“What value am I adding by using a natural/honey processing. To create more flavour, jasmine, dates, banana, berries, but also to take our coffees to the next level, get higher points than we have ever been able to achieve.”
Winston Thomas used one such coffee in the SA National Barista Championship and with it, successfully achieved his third title.
Apart from award winning coffees, Baho is also known for the opportunities afforded to women in the communities that they work with. Emma chuckles softly when asked about this. “You know mostly we come from culture, that sees men as stronger, my father was one of those men, but even though I was a small boy, I was watching and I saw that really my mother was the one who was doing most of the work, providing us food and love. I grew up believing women are most valuable and if they can’t make money it is hard for them to overcome this idea of the patriarchy. I learnt from my mother, the strength and power of women. If women are given capacity, if women are given the chance, they will always take the opportunity. And you know, I know it’s a generalisation, but women have this good quality of being able to listen and in the same way they listen to the coffee, remember I told you coffee talks and coffee needs caution, and women listen, they listen to the coffee.”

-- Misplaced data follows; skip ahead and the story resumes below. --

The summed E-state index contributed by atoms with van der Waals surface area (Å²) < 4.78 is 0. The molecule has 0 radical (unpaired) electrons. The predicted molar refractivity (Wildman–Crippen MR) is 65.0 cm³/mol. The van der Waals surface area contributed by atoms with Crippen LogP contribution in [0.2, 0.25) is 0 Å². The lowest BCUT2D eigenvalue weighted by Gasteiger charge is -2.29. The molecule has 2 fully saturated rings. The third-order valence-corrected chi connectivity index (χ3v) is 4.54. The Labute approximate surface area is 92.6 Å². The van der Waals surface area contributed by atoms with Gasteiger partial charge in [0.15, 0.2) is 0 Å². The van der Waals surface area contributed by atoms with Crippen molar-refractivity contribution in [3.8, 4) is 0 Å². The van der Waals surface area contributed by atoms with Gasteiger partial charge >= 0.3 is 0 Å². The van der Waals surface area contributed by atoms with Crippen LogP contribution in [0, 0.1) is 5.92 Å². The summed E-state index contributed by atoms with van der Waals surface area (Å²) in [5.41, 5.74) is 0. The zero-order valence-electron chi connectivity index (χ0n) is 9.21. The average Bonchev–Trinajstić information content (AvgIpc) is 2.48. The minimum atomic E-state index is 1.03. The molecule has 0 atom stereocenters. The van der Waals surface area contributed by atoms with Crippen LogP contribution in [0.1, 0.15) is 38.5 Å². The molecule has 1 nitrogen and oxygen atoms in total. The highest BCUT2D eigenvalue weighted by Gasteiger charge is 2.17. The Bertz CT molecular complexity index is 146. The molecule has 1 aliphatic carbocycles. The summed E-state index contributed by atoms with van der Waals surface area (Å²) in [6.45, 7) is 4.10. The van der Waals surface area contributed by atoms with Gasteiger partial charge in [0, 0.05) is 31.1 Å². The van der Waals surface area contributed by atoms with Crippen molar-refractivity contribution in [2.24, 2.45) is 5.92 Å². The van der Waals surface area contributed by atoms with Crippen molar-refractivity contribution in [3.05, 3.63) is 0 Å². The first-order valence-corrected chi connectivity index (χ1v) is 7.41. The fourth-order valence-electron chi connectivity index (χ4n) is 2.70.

Emma is an emotional man and you can tell in a very short space of time that the passion he has for people and for coffee is rooted deep.
“Fugi Washing Station in the south was my first investment, it has a special place in my heart. Now we own seven washing stations, four of them are producing at specialty level. They are all like my children!”
Fugi is equipped with two drying shelters, which provide shade to rest and sort the coffee beans, immediately after washing. The following day, the coffee moves to the drying beds where sorting continues by hand, every day of the drying process, to ensure all defects are removed. To get the coffee to a stable 12,8% moisture content, the coffee is dried with direct sunlight. If the sun is too hot, the beans are covered with penetrable sheets, although Fugi knows a very stable temperature curve throughout the year.